Reading times as they grow

You can read to your child anytime, but to help you get the best out of your reading times, here are a few simple tips that will make books a special part of your day.

Reading times

Your own reading

You're never too old for story time. But if your reading skills are holding you back from enjoying a book with your child, free help is easy to find.

Words are everywhere

The world is full of new words to introduce your child to. There are lots of things they haven’t even heard of yet and even just walking down the street, you’ll be amazed at what you can read to them. The side of a parked van, shop signs, even someone’s t-shirt.

Read when you can

Whatever your routine, if you can, try to fit a little bit of reading into your day. Whether it’s reading them the sides of the cereal pack, the side of their toothpaste tube in the morning or a book before bed, reading out loud will help make reading part of everyday life and give your toddler a confidence with words that will last a lifetime.

Reading as they grow

Choosing the right story

Choosing the right book is very important but how do you do it? If you have a cat at home, they’ll probably love hearing about a kitty’s adventures or it may be that they prefer the fantastical world of fairytales. The best way is to pick up a few books (for free from the library) and see which one they shout "again! again!" for when it’s finished.

Watch the Bookstart Bear video and have fun reading with your little one:

Point and say, then repeat after me

Before children know that words are words, they see them as silly squiggles on a page. You can help get your child off to a good start just by running your finger along the words, left to right. This will help your toddler to realise that those squiggles are in fact words.

As they get older, your child loves to copy you so why not get them to repeat words after you? It will help them to learn words – and if you point to the matching picture on the page, it will help them to understand what those words mean. You can also help them get to grips with words by reading slowly. Adding in some pauses will help you to read each word at a pace that your child can understand.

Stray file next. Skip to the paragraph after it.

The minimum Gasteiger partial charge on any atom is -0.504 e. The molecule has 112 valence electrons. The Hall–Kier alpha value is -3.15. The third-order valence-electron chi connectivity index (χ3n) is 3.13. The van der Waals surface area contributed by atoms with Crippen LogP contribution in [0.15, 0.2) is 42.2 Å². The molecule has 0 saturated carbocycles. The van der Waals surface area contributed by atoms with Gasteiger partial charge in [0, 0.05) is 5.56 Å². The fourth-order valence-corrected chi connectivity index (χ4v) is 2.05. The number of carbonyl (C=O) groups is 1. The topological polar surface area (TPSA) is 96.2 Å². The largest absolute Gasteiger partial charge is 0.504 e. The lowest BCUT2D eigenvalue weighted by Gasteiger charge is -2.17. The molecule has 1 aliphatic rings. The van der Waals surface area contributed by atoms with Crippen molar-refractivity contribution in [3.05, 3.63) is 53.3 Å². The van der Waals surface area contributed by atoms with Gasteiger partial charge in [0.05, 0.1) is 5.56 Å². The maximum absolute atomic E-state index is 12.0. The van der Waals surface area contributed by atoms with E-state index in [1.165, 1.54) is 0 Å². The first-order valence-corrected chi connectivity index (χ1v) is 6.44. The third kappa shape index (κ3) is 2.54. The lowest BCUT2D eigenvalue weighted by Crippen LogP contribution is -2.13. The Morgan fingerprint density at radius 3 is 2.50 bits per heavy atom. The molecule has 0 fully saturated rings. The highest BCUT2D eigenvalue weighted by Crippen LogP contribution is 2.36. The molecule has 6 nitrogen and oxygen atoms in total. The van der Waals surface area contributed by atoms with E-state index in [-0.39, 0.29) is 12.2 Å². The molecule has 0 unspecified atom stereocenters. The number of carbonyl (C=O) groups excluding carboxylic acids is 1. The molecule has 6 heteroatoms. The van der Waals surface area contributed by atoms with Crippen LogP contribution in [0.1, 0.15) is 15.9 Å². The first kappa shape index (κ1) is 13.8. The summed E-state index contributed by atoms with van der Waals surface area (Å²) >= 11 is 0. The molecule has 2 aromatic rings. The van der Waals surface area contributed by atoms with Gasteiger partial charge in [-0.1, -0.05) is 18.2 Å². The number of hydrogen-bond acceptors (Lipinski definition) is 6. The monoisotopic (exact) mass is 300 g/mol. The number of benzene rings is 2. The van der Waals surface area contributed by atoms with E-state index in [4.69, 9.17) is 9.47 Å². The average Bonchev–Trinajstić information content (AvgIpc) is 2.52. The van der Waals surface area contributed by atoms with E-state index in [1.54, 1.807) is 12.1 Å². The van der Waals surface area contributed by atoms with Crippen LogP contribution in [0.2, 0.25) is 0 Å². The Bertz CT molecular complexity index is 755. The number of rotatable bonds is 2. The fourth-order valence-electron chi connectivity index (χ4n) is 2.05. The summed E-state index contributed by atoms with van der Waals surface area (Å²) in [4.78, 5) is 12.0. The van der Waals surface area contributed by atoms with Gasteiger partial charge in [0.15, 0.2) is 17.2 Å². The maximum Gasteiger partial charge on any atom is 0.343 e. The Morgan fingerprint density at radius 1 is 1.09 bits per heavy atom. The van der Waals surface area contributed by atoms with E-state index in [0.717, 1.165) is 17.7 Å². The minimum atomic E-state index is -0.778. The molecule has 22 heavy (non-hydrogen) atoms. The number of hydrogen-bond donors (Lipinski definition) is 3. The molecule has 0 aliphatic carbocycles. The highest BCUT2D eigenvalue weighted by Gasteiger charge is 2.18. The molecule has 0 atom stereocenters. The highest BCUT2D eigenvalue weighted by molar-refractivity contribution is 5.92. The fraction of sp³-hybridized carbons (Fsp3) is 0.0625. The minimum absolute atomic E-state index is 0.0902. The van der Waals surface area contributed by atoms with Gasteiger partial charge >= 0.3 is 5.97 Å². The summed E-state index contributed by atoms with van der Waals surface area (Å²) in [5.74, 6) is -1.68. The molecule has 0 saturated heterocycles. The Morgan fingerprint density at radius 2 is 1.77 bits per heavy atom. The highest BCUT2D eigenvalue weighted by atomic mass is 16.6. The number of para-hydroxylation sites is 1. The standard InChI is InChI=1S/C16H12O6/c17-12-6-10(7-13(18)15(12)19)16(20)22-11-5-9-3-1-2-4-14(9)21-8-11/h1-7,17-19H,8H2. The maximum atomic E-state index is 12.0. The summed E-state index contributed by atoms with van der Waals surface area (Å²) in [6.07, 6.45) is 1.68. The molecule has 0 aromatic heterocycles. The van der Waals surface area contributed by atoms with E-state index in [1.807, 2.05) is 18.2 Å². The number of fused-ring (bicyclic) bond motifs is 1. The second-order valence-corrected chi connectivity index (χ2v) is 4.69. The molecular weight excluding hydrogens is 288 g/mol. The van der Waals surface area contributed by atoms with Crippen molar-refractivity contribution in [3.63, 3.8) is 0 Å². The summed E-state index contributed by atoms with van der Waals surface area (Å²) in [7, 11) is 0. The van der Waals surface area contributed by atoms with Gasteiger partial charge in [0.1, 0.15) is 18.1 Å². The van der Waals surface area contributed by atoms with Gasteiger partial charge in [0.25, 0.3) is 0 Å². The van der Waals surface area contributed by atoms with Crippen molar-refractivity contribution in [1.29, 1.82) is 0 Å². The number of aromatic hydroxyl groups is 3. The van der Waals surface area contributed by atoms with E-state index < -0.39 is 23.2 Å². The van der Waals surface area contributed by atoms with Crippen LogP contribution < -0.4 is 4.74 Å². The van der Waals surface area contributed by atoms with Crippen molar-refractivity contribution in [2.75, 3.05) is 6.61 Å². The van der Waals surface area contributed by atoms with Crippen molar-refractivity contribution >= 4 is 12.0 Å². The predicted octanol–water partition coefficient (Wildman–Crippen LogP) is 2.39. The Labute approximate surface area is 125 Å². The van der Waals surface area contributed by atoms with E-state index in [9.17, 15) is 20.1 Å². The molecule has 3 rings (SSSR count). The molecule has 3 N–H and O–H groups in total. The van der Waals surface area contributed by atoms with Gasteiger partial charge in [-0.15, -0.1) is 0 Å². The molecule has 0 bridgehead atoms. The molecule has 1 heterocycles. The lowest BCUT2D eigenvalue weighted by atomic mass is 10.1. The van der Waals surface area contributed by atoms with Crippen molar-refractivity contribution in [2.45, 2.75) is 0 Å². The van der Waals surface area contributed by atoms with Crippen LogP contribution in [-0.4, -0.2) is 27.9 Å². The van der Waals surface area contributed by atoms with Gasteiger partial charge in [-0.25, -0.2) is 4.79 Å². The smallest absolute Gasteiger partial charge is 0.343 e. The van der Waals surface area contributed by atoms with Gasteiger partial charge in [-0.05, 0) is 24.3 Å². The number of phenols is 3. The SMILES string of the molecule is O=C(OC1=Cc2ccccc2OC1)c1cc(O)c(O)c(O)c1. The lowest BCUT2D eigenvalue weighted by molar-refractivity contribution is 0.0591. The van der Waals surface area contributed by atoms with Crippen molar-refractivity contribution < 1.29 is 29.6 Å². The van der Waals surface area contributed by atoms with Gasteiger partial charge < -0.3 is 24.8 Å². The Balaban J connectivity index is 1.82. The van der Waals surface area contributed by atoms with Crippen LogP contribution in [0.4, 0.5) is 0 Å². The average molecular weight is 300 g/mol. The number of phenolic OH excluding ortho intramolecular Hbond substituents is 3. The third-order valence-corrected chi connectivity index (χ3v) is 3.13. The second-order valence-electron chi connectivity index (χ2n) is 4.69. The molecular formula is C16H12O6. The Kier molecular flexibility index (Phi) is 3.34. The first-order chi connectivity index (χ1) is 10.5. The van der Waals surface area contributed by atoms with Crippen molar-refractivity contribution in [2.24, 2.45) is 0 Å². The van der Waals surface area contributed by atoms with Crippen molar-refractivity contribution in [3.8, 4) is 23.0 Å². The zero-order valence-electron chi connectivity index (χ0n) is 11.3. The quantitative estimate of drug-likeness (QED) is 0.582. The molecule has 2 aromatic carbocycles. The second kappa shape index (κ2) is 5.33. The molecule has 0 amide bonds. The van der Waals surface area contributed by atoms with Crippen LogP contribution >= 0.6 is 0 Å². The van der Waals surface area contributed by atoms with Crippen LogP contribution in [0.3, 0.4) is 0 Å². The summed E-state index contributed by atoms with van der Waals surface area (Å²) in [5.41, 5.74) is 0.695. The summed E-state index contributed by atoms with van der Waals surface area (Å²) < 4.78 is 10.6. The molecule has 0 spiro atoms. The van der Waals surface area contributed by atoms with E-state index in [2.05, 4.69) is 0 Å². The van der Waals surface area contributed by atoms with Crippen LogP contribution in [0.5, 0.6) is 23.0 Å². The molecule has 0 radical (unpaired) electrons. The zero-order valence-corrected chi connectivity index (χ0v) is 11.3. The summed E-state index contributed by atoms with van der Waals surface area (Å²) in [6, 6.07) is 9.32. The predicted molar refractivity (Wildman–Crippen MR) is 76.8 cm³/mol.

Babies and books

Even when they are really little, children enjoy being read to. The sound of your voice is the most comforting thing to them, so start reading to them now and you’ll give them a taste for reading from an early age.

Touch and feel books

Babies learn so much about the world by touching things. From their own toes to your nose, they love exploring with their fingers. If your little one is at this stage then they will be fascinated by touch and feel books. These great books can show them that sheep are woolly, horses are hairy and robots are shiny.

Introduce them to books that buzz, pages that pop up and fuzzy felt, and you’ll laugh to see their surprise as they discover a new texture.

Picture books

Picture this - a book with no words. That may seem strange but your child will love them in the same way that people like looking at the pictures in magazines. Whether it’s a book full of puppies and kittens or dragons or wizards, your baby or toddler will be enchanted by the story.

Point to the pictures and tell your child what they’re seeing. It’s the perfect introduction to the world of books and stories.

First word book

Dog! Duck! Ball! Your child’s first books are exciting for you both. Books with big pictures and just a few words are ideal for children who are beginning to put words and objects together.

Your little reader will love it when you point to the words and tell them what they say. Soon they’ll be able to repeat the words after you – that’s a big step towards helping them to read by themselves.

Rhyme time

It’s fun to rhyme with your child. In fact, it will help them with words too. Rhymes make words easier to remember so introduce your toddler to a Little Teapot or Humpty Dumpty. Sing them out loud and your child will soon be singing along too.

Happily ever after

For a child, bedtime can seem so boring. But a book at bedtime can convince them getting their pyjamas on and going under the covers is a good thing. From touchy feely textures to magical stories about dragons, reading is lots of fun at any age. Sometimes you might not even make it through the whole story before they’re off to sleep.

More useful links

Information based on similar messages from Play Talk Read Scotland.

Share this page


Your comments are anonymous and can’t be responded to - if you would like a reply, use the feedback form.

Your comments
Plain text only, 750 characters maximum. Don't include personal or financial information.